The weird subplot from the Carolina Panthers’ victory on Sunday against the New Orleans Saints only got weirder Monday as the he said/he said between Cam Newton and referee Ed Hochuli continued.
Dean Blandino, the NFL’s vice president of officiating, said on NFL Network Monday morning that Hochuli denied telling Newton he was “not old enough” to get a late-hit penalty on the fourth-quarter play.
“I certainly wasn’t there, but I’ve spoken with Ed. Ed was adamant that he did not say that,” Blandino said. “He told me that he said that, ‘The difference is you were running.’ I think when you look at the tape it does look like Ed did say that, I think at one point. You can’t see everything that Ed says, but he’s adamant he didn’t say it and I think that’s where we are right now and we’re just going to kind of move on from there.”
The controversy started when Newton scrambled to his right to extend a play. Saints defensive tackle Tyeler Davison gave chase and hit Newton around the time he threw the ball.
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Newton and Davison fell to the ground, and there was no flag thrown. After the game, Newton said he was “baffled” by what Hochuli told him.
“I was rolling out trying to string out the play and create some type of opportunity to get a completion and the defensive lineman, you know, kind of hit me. It was close. It was right on the cusp,” Newton said Sunday. “Was it a late hit? I don’t know. But the response that I got was, ‘Cam you’re not old enough to get that call.’
“I’m looking at him like what? Jesus. I didn’t think you had to have seniority to get a personal foul or anything like that,” Newton said. “You just have to be accountable. It’s one thing to be frustrated in a situation where you see a personal foul on the opposing quarterback get called, and then for me when it’s something around the same range and for that flag not to be called, it’s…I’m ticked off. Really.”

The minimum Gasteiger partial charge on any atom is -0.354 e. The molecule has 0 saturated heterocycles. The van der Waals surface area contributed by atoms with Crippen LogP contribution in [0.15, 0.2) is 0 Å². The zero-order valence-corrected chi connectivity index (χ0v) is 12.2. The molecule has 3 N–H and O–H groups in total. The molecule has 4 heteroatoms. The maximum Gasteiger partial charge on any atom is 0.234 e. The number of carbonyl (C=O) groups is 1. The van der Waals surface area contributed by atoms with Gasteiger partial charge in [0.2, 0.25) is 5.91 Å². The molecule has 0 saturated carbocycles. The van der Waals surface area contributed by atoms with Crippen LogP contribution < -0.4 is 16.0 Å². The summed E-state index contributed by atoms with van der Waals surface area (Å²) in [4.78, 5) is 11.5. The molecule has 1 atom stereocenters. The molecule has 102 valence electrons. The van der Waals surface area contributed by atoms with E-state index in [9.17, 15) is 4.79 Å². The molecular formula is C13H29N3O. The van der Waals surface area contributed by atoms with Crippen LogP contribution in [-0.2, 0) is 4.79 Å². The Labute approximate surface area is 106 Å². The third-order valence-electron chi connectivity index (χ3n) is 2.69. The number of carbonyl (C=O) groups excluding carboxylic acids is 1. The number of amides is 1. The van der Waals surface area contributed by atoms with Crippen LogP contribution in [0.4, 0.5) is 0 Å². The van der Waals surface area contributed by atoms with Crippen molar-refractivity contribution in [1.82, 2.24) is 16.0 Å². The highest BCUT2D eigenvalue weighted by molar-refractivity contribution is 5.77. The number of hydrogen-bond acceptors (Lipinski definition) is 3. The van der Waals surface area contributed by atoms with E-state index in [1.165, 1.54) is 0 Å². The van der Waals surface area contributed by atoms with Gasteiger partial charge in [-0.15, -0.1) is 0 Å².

Team and league sources have indicated there’s likely no way of finding out for sure what was said. Newton was not mic’d up by NFL Films or the Panthers’ in-house media team for the game, and no nearby microphone appears to have picked up the discussion.
A source also indicated Newton is not likely to be fined for his comments criticizing an official.
Panthers coach Ron Rivera didn’t want to touch on the matter in his weekly Monday press conference, but he said a late-hit call for a player the size of Newton – 6-foot-5 and 255 pounds – could be viewed differently than other quarterbacks in the league.
Blandino defended the no-call by saying that because Newton was outside of the pocket and throwing the ball on the run, he didn’t get the same protection rule as a quarterback in the pocket. Outside the pocket, a quarterback doesn’t get the “two-step protection” rule.
When Newton first entered the league in 2011, Panthers coaches talked with league officials about how they would view Newton as a runner while playing quarterback.
Panthers tight end Greg Olsen said Newton sometimes doesn’t get treated like a quarterback because he doesn’t look or run like a quarterback on the field, but he added that there’s no grand conspiracy against Newton going into games.
“Cam spoke for himself,” Olsen said. “It doesn’t take a lot of us re-echoing what he said. He said what he needed to say. He’s a big boy, he’s an intelligent guy, he’s a responsible spokesman. He doesn’t just say nonsense, and he said what he felt he needed to say.”
Blandino acknowledged the perception that bigger, more mobile quarterbacks get fewer calls than the standard pocket passers, but said that’s not taken into account when officials make these calls.
But what’s at issue is what was said. Newton said what he had to say Sunday and Hochuli stood his ground. And in the absence of any audio proof, this may be where the controversy comes to an end.
“Any official could be disciplined if they say something inappropriate and we do not teach that the number of years a player is in the league is going to determine whether a foul is called,” Blandino said. “It’s the posture that he’s in and was there a violation. So saying something to that effect is certainly something that is not appropriate. Again, Ed is adamant that he didn’t say it and that’s where we are.”